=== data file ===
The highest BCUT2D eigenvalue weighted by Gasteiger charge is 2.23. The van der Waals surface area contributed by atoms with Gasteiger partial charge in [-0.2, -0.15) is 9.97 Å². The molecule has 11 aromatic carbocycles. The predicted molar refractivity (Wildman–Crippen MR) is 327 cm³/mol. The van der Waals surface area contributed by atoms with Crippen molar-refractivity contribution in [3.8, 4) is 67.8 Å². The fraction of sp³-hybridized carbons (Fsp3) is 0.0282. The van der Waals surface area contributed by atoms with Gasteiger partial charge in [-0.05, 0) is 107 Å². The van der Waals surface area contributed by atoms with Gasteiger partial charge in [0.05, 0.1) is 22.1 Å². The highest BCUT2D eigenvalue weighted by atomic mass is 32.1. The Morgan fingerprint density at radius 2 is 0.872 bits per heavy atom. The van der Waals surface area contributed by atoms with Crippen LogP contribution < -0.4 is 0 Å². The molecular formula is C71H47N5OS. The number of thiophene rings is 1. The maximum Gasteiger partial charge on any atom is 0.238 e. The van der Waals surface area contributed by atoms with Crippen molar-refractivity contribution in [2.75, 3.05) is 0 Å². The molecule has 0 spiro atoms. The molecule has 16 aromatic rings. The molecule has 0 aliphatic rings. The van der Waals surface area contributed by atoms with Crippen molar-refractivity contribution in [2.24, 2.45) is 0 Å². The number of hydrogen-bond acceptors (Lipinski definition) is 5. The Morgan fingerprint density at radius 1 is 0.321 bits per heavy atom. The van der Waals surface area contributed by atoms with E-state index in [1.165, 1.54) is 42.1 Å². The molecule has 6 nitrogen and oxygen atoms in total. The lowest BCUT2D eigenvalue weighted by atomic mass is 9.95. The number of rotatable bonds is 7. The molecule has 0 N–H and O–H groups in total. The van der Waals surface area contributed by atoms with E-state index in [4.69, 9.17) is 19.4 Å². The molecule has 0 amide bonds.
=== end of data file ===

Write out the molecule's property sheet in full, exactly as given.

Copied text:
The highest BCUT2D eigenvalue weighted by Gasteiger charge is 2.23. The van der Waals surface area contributed by atoms with Gasteiger partial charge in [-0.2, -0.15) is 9.97 Å². The molecule has 11 aromatic carbocycles. The predicted molar refractivity (Wildman–Crippen MR) is 327 cm³/mol. The van der Waals surface area contributed by atoms with Crippen molar-refractivity contribution in [3.8, 4) is 67.8 Å². The fraction of sp³-hybridized carbons (Fsp3) is 0.0282. The van der Waals surface area contributed by atoms with Gasteiger partial charge in [-0.05, 0) is 107 Å². The van der Waals surface area contributed by atoms with Gasteiger partial charge in [0.05, 0.1) is 22.1 Å². The highest BCUT2D eigenvalue weighted by atomic mass is 32.1. The Morgan fingerprint density at radius 2 is 0.872 bits per heavy atom. The van der Waals surface area contributed by atoms with Crippen LogP contribution < -0.4 is 0 Å². The molecular formula is C71H47N5OS. The number of thiophene rings is 1. The maximum Gasteiger partial charge on any atom is 0.238 e. The van der Waals surface area contributed by atoms with Crippen molar-refractivity contribution in [2.75, 3.05) is 0 Å². The molecule has 0 spiro atoms. The molecule has 16 aromatic rings. The molecule has 0 aliphatic rings. The van der Waals surface area contributed by atoms with Crippen molar-refractivity contribution in [2.24, 2.45) is 0 Å². The number of hydrogen-bond acceptors (Lipinski definition) is 5. The Morgan fingerprint density at radius 1 is 0.321 bits per heavy atom. The van der Waals surface area contributed by atoms with E-state index in [1.165, 1.54) is 42.1 Å². The molecule has 6 nitrogen and oxygen atoms in total. The lowest BCUT2D eigenvalue weighted by atomic mass is 9.95. The number of rotatable bonds is 7. The molecule has 0 N–H and O–H groups in total. The van der Waals surface area contributed by atoms with E-state index in [4.69, 9.17) is 19.4 Å². The molecule has 0 amide bonds.